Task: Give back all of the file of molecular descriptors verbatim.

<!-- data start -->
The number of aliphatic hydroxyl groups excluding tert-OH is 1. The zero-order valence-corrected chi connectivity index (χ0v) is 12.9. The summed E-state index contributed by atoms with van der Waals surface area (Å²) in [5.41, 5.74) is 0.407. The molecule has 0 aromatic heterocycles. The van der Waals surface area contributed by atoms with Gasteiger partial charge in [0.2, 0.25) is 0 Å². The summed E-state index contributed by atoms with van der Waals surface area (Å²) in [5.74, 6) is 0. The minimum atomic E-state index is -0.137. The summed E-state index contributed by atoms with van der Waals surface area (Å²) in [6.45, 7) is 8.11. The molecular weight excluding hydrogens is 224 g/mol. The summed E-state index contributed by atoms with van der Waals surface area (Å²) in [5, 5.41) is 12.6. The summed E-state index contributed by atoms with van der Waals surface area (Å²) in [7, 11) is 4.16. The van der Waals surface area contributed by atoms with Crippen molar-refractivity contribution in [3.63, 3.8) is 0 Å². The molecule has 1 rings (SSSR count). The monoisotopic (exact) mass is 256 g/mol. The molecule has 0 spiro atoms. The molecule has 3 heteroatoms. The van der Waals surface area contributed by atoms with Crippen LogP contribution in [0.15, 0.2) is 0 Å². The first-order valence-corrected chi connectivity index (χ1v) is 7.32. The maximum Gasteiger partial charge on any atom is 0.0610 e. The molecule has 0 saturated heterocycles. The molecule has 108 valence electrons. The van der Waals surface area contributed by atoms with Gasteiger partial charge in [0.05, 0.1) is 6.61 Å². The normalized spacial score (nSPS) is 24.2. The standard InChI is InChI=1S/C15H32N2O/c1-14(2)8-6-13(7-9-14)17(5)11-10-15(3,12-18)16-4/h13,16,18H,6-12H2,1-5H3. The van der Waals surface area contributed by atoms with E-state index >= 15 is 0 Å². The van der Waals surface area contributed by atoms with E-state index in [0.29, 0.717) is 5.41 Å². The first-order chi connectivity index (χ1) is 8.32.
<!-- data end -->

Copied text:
The number of aliphatic hydroxyl groups excluding tert-OH is 1. The zero-order valence-corrected chi connectivity index (χ0v) is 12.9. The summed E-state index contributed by atoms with van der Waals surface area (Å²) in [5.41, 5.74) is 0.407. The molecule has 0 aromatic heterocycles. The van der Waals surface area contributed by atoms with Gasteiger partial charge in [0.2, 0.25) is 0 Å². The summed E-state index contributed by atoms with van der Waals surface area (Å²) in [5.74, 6) is 0. The minimum atomic E-state index is -0.137. The summed E-state index contributed by atoms with van der Waals surface area (Å²) in [6.45, 7) is 8.11. The molecular weight excluding hydrogens is 224 g/mol. The summed E-state index contributed by atoms with van der Waals surface area (Å²) in [5, 5.41) is 12.6. The summed E-state index contributed by atoms with van der Waals surface area (Å²) in [7, 11) is 4.16. The van der Waals surface area contributed by atoms with Crippen molar-refractivity contribution in [3.63, 3.8) is 0 Å². The molecule has 1 rings (SSSR count). The monoisotopic (exact) mass is 256 g/mol. The molecule has 0 spiro atoms. The molecule has 3 heteroatoms. The van der Waals surface area contributed by atoms with Crippen LogP contribution in [0.15, 0.2) is 0 Å². The first-order valence-corrected chi connectivity index (χ1v) is 7.32. The maximum Gasteiger partial charge on any atom is 0.0610 e. The molecule has 0 saturated heterocycles. The molecule has 108 valence electrons. The van der Waals surface area contributed by atoms with Gasteiger partial charge in [0.05, 0.1) is 6.61 Å². The normalized spacial score (nSPS) is 24.2. The standard InChI is InChI=1S/C15H32N2O/c1-14(2)8-6-13(7-9-14)17(5)11-10-15(3,12-18)16-4/h13,16,18H,6-12H2,1-5H3. The van der Waals surface area contributed by atoms with E-state index >= 15 is 0 Å². The van der Waals surface area contributed by atoms with E-state index in [0.29, 0.717) is 5.41 Å². The first-order chi connectivity index (χ1) is 8.32.